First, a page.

Currently I'm working on solving the XOR problem with a homemade NN in C++. Several (worthy) people have recommended my weight adjustment formula to be:

$$ weight=weight + (error \cdot input) .$$

That's all fine and dandy, but considering there are multiple inputs in XOR how does one decide the current input to be multiplied by the error for the new weight? Also, in the future I may need several outputs. In that case, which error do I use to find the new weight?

  • $\begingroup$ Did you read about how your weight update was derived? Please show us what you understand. $\endgroup$
    – Neil G
    Jan 1, 2017 at 17:29
  • $\begingroup$ The earlier formula I used was based on natureofcode.com, now I'm relatively sure it's only for perceptrons. Not adequate for MLP of course. $\endgroup$
    – MrCurious
    Feb 10, 2017 at 15:43

1 Answer 1


Remember that you can see this adjustment formula as operation of matrixes. Consider an example:

You have 2 inputs and 3 neurons on input layer. For each connection between input and neuron, we have a weight. So, in this case we could have a matrix of weights 3x2. We know that our input is 1x2, therefore our error matrix must be 3x1. This sounds a little bit strange because error for a single output (in XOR example) is scalar.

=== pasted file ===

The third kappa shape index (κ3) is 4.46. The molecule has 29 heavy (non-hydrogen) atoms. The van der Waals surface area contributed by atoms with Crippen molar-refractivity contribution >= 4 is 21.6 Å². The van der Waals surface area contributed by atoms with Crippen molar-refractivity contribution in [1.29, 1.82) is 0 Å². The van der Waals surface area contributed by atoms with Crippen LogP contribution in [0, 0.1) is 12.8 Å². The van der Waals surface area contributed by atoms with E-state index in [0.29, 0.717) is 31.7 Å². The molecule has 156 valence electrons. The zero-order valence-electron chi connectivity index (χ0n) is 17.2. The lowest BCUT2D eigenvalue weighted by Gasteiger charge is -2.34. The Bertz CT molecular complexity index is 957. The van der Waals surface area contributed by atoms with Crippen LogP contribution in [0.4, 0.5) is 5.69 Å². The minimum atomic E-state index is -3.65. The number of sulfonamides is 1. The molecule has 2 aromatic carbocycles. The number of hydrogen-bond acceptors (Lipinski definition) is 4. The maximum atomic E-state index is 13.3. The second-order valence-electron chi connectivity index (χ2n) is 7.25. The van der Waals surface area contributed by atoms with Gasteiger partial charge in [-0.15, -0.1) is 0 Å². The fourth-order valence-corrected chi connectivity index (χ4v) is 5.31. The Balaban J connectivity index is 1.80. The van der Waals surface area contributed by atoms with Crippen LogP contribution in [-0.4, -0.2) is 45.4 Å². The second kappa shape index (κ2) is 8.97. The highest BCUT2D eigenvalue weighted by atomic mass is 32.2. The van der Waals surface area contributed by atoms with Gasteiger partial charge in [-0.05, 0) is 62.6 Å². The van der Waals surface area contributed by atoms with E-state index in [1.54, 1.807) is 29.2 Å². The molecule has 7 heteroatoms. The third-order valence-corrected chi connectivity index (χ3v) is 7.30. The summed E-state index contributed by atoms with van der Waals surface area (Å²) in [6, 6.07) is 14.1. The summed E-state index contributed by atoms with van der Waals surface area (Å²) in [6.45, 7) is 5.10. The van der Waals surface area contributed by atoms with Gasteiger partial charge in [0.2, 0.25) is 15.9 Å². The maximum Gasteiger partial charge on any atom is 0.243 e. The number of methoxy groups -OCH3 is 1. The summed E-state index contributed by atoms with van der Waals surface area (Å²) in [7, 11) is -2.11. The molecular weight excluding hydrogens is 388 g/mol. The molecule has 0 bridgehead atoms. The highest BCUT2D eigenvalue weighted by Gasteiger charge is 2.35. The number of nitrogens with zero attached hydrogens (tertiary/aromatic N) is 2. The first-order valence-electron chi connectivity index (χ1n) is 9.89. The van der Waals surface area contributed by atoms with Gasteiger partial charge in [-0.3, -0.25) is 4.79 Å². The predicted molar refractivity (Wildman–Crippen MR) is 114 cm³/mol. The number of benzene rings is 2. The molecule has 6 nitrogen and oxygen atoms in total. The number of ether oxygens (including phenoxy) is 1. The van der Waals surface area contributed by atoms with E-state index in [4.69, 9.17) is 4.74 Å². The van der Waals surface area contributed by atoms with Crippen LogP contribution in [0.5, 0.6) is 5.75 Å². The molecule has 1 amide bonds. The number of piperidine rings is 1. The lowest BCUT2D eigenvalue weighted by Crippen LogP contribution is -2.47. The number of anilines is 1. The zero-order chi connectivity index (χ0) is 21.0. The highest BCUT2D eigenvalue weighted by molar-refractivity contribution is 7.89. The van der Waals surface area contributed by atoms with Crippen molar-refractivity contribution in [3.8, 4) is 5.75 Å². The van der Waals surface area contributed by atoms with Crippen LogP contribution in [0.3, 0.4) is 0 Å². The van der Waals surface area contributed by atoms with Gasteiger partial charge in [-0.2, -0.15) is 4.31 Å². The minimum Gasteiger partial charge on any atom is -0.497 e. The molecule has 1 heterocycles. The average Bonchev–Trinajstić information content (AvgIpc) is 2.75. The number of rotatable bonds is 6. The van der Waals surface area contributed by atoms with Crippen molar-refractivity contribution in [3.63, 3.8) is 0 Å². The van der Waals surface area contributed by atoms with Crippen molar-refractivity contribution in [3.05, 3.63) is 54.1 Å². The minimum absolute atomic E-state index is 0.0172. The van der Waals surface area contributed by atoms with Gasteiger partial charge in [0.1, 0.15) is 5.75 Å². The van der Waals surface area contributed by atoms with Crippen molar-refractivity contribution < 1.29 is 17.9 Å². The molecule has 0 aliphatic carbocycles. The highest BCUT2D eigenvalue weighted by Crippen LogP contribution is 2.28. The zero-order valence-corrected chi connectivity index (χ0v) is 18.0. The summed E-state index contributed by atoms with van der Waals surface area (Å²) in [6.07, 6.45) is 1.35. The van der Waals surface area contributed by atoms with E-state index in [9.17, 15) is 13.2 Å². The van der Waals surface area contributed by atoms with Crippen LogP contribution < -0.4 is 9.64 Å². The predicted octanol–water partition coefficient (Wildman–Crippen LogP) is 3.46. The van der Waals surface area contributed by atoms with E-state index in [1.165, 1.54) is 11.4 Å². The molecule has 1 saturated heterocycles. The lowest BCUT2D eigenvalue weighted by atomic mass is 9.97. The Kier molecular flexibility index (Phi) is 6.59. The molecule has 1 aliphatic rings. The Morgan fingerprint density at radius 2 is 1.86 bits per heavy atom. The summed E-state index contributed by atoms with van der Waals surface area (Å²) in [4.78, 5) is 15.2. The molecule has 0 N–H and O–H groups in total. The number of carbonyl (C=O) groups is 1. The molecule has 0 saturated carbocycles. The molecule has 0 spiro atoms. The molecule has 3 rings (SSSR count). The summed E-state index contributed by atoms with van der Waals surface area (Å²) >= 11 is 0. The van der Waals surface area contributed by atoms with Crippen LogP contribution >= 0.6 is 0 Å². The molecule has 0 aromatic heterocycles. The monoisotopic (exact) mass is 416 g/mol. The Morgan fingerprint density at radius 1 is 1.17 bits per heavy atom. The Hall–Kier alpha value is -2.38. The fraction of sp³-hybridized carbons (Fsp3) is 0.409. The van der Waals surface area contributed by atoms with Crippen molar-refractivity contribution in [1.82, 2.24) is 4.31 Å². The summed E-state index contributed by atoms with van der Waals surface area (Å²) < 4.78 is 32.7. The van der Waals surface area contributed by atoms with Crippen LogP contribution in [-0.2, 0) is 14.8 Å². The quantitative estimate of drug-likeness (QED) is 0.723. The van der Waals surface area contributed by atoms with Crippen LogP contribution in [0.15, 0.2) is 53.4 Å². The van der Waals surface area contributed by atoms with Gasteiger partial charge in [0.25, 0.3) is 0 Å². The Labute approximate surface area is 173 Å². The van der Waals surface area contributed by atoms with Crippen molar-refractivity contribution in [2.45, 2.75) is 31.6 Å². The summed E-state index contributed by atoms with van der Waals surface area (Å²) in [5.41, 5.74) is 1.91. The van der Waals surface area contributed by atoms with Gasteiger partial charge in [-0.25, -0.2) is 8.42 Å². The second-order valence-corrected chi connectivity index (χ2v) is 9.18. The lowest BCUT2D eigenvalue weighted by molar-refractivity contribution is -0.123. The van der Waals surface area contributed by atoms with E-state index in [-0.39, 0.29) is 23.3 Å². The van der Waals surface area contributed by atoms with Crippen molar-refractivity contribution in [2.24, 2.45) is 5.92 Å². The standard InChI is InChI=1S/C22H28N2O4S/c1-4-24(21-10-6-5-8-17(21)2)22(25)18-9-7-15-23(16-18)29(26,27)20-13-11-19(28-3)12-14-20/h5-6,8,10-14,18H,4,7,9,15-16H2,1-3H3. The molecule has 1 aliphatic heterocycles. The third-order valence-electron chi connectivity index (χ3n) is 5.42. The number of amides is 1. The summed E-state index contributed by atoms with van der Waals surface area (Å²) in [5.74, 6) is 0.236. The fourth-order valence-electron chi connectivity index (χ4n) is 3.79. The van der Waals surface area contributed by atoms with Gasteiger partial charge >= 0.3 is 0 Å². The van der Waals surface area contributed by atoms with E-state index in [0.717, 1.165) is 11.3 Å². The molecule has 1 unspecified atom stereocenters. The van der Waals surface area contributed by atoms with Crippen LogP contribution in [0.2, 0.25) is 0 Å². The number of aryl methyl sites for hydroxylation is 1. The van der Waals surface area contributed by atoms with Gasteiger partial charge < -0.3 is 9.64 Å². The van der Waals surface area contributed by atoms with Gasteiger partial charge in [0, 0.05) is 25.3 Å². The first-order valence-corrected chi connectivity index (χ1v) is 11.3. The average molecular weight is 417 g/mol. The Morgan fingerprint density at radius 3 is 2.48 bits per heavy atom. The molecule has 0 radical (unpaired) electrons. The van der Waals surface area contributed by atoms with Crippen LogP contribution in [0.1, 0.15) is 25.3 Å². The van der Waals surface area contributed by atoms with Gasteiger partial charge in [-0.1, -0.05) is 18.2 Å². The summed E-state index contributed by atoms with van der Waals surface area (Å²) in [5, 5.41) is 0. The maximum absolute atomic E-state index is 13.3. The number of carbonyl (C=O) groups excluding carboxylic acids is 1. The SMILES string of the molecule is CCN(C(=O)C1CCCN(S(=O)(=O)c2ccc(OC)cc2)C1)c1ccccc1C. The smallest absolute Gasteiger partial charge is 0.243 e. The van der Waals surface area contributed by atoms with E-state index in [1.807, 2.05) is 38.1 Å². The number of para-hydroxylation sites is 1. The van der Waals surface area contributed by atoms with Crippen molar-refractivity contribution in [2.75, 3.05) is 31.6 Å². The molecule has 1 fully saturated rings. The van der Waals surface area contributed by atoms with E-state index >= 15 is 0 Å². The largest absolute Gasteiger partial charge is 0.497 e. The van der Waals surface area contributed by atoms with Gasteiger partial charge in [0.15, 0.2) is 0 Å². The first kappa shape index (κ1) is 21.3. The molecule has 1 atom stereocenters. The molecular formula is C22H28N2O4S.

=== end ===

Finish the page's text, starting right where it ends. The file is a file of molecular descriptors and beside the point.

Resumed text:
Then, in your formula this is not the absolute error, this could be called the gradient (if you're implementing a MLP), which is calculated by:

$\delta_i^L(n) = f'_k(x_i^L(n)) \cdot e_i^L(n)$ , L as the output layer

$\delta_i^k(n) = f'_k(x_i^k(n)) \cdot \sum_1^{k+1}weight_{ij}(n) \cdot \delta_i^{k+1}(n)$, if k is not the output layer L.

Notations: Consider $f_k'$ as the derivate of activation function of the refered layer $k$. Consider $e_i^L$ as absolute error ($desired - observated$). Consider $x_i^k$ as each $i$ input of $k$ layer.

Obs: If you're not implementing MLP, please search for the "equivalent".

Finally, your weight adjustment could be realize with your formula using matrixes' point of view of the data to help NN to "decide" with whom each input and neurons is interacting. These approach is valid for multiple outputs as well.

  • $\begingroup$ Good Stuff. I'm a bit new to this so I wasn't sure I would get a reply, so thanks Adelson. This should clear up some of my code. $\endgroup$
    – MrCurious
    Jan 4, 2017 at 2:38

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